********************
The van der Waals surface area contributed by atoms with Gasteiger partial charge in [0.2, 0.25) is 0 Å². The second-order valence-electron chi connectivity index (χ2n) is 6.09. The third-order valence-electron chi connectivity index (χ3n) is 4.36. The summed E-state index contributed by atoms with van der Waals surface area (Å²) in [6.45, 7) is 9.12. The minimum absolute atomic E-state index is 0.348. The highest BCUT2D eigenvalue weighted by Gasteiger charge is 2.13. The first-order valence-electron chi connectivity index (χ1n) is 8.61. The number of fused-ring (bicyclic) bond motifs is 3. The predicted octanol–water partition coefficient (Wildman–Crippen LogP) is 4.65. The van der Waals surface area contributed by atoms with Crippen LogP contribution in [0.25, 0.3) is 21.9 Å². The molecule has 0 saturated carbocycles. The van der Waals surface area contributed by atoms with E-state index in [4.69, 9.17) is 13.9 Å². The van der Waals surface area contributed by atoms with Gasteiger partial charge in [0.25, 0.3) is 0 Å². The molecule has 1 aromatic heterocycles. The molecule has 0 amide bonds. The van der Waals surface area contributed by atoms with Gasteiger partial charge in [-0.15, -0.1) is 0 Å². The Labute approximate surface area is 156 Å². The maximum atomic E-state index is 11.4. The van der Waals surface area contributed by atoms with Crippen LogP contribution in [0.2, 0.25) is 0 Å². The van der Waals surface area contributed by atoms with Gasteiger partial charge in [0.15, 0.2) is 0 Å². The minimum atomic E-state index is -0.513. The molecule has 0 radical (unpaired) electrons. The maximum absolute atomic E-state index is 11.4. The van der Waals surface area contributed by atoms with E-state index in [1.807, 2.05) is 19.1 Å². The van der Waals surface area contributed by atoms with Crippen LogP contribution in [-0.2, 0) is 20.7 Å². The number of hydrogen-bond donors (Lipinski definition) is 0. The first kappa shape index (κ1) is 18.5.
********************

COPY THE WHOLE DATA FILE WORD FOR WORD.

The van der Waals surface area contributed by atoms with Gasteiger partial charge in [0.2, 0.25) is 0 Å². The second-order valence-electron chi connectivity index (χ2n) is 6.09. The third-order valence-electron chi connectivity index (χ3n) is 4.36. The summed E-state index contributed by atoms with van der Waals surface area (Å²) in [6.45, 7) is 9.12. The minimum absolute atomic E-state index is 0.348. The highest BCUT2D eigenvalue weighted by Gasteiger charge is 2.13. The first-order valence-electron chi connectivity index (χ1n) is 8.61. The number of fused-ring (bicyclic) bond motifs is 3. The predicted octanol–water partition coefficient (Wildman–Crippen LogP) is 4.65. The van der Waals surface area contributed by atoms with Crippen LogP contribution in [0.25, 0.3) is 21.9 Å². The molecule has 0 saturated carbocycles. The van der Waals surface area contributed by atoms with E-state index in [4.69, 9.17) is 13.9 Å². The van der Waals surface area contributed by atoms with Gasteiger partial charge in [0.25, 0.3) is 0 Å². The molecule has 1 aromatic heterocycles. The molecule has 0 amide bonds. The van der Waals surface area contributed by atoms with Gasteiger partial charge in [-0.15, -0.1) is 0 Å². The Labute approximate surface area is 156 Å². The maximum atomic E-state index is 11.4. The van der Waals surface area contributed by atoms with Crippen LogP contribution in [0.2, 0.25) is 0 Å². The van der Waals surface area contributed by atoms with Gasteiger partial charge in [0.15, 0.2) is 0 Å². The minimum atomic E-state index is -0.513. The molecule has 0 radical (unpaired) electrons. The maximum absolute atomic E-state index is 11.4. The van der Waals surface area contributed by atoms with E-state index in [1.807, 2.05) is 19.1 Å². The van der Waals surface area contributed by atoms with Crippen LogP contribution in [-0.2, 0) is 20.7 Å². The number of hydrogen-bond donors (Lipinski definition) is 0. The first kappa shape index (κ1) is 18.5.